If it's possible to become an ex smoker, ex drinker, or ex drug user then logic would suggest it's possible to be an ex cheater. Essentially both monogamy and cheating are a (choice) one makes and not a DNA code.
People cheat because they (want) to.
For anyone new to the "80/20 rule for relationships," it's the theory that says, in a fairly healthy relationship you only get 80 percent of what you want.
The goal for most cheaters is to hold onto all that is "good" in their primary relationship while addressing their other "needs" on the side. They are not usually looking to (replace) one relationship with another.
They want to "compliment' what they already have.
Most cheaters refuse to go without the "missing 20%".
Whatever is "missing" clearly does not rise to the level of being a "deal breaker" in their eyes because if it did they would end the relationship. There are 3 basic types of cheaters.
1. The Incessant Cheater
This is someone who has never been monogamous in any long term relationship. They get bored very easily and always on the hunt for the "thrill" that comes with being with someone (new)! Monogamy for them is the equivalent of going on a strict diet.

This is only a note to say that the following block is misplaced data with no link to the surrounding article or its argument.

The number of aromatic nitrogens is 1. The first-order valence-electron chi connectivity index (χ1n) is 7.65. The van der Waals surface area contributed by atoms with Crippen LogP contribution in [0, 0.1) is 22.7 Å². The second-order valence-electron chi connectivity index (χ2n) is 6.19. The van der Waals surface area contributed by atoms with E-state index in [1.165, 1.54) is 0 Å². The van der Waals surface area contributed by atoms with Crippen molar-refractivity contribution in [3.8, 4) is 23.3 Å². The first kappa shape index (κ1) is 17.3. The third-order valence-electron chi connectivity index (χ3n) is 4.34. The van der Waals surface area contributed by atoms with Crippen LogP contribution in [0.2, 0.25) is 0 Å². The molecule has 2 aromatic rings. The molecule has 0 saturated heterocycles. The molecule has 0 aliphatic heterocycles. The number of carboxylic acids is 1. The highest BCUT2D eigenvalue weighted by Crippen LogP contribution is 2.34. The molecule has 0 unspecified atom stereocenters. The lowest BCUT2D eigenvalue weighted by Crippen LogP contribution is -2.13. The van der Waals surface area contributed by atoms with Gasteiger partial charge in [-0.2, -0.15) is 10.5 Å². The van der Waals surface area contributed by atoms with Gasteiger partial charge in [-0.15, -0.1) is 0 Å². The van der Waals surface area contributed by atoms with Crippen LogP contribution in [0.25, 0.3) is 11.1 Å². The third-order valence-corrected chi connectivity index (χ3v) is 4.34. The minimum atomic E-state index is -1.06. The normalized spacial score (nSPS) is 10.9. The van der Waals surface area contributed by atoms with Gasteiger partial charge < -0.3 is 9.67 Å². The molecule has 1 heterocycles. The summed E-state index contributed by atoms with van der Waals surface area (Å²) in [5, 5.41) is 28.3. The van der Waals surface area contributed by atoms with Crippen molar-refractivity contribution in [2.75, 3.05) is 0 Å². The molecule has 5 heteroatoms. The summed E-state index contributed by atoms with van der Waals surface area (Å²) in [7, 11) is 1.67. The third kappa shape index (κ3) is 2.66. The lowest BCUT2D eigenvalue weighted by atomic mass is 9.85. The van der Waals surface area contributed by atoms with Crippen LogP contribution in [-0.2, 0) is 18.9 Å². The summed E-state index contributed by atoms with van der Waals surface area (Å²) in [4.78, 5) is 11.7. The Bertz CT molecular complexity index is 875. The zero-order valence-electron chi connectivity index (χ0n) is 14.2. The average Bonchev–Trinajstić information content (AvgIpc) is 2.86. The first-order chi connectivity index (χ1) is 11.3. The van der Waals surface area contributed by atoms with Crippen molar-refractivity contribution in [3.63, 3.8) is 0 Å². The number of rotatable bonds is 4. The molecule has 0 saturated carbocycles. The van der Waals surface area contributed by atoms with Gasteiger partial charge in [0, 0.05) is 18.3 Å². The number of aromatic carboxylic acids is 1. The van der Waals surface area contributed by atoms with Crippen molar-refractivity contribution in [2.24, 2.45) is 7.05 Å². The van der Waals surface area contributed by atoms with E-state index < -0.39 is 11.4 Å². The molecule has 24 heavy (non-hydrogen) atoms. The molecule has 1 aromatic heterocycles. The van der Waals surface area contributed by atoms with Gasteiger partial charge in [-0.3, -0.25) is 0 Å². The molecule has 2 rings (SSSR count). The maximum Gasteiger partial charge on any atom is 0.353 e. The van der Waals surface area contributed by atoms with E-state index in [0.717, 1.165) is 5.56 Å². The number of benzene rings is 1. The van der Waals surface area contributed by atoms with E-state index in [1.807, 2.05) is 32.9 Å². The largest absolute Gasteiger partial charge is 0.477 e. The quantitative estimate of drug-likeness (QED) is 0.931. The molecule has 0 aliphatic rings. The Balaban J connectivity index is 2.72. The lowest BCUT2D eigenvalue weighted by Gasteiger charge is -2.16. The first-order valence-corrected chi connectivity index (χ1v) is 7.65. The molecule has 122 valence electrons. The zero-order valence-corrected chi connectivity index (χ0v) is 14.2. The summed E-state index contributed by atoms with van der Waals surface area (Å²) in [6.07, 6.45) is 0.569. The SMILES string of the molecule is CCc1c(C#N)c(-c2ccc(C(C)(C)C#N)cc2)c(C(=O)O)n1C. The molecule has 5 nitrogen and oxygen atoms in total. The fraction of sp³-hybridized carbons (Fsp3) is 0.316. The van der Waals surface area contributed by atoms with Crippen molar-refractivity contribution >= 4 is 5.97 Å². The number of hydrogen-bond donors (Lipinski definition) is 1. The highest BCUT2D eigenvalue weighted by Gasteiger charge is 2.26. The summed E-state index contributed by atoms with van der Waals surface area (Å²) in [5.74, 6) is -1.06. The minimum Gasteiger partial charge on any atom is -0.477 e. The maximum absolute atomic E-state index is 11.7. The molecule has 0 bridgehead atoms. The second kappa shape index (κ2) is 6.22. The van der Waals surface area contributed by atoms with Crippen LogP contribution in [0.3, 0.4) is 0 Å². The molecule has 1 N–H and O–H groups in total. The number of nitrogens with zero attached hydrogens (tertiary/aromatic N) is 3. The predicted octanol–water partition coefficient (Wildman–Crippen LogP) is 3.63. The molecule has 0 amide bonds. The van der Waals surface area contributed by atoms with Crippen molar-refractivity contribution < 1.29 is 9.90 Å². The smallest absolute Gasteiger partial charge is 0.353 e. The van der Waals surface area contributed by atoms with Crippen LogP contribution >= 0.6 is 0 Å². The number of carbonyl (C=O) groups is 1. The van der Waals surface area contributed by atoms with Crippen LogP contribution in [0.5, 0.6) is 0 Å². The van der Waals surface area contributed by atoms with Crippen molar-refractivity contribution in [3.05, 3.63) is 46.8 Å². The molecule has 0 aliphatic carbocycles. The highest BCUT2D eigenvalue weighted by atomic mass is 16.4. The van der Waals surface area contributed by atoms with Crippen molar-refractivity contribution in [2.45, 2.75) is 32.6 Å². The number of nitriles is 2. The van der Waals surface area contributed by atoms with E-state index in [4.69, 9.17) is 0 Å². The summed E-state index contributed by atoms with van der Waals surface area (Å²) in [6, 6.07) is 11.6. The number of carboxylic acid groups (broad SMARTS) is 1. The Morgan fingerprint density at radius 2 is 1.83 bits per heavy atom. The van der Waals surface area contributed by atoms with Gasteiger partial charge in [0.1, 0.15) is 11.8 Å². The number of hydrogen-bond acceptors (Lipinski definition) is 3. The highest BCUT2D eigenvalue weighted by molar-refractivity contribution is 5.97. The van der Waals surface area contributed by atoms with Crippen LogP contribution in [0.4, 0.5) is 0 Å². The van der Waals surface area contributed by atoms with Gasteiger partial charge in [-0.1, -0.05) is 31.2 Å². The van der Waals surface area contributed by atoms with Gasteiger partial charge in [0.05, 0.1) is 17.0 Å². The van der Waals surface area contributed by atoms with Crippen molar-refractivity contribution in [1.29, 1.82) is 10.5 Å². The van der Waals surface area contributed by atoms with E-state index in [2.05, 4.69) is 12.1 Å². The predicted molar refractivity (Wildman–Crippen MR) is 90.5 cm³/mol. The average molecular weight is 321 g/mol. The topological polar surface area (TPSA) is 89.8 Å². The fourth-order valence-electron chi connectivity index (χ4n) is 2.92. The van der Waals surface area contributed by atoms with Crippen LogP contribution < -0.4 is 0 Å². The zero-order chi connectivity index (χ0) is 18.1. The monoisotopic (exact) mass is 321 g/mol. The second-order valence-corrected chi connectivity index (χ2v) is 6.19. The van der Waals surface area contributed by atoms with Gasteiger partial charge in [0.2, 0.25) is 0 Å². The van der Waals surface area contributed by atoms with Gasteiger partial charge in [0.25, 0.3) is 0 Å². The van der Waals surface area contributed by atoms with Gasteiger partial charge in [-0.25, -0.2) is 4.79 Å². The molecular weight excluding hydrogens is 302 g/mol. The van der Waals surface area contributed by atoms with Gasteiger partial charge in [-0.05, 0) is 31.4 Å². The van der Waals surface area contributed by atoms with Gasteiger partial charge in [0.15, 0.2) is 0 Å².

It's not a matter of (if) they will cheat but (when) they will cheat.
Their motto: "Variety is the spice of life!"
2. The Unbelievable Opportunity Cheater
This person is not proactively looking to cheat. They may have a "secret crush" on someone like a co-worker, a stranger they see at Starbucks or whatever. One day the object of their crush actually flirts with them or hits on them!
In addition their mate may be out of town or they are the one's out of town for business and the odds of getting caught are dramatically reduced. It's a once in a lifetime opportunity to turn a "fantasy" into reality. This person caves in to temptation!
3. The Discontented Cheater
This person blames you!
If you hadn't done or stopped doing whatever; they never would have stepped outside of the relationship. They're saying (you) made them do it. If a betrayed person buys into this excuse they may be willing to forgive and work on the relationship.
The reality is people (choose) to cheat on their own in an attempt to have it all.
A betrayed person has to decide if (cheating) is a "deal breaker" or not. Each of us is entitled to have our own boundaries and "deal breakers."
Has the cheater shown genuine contrition, asked for forgiveness, is being transparent...?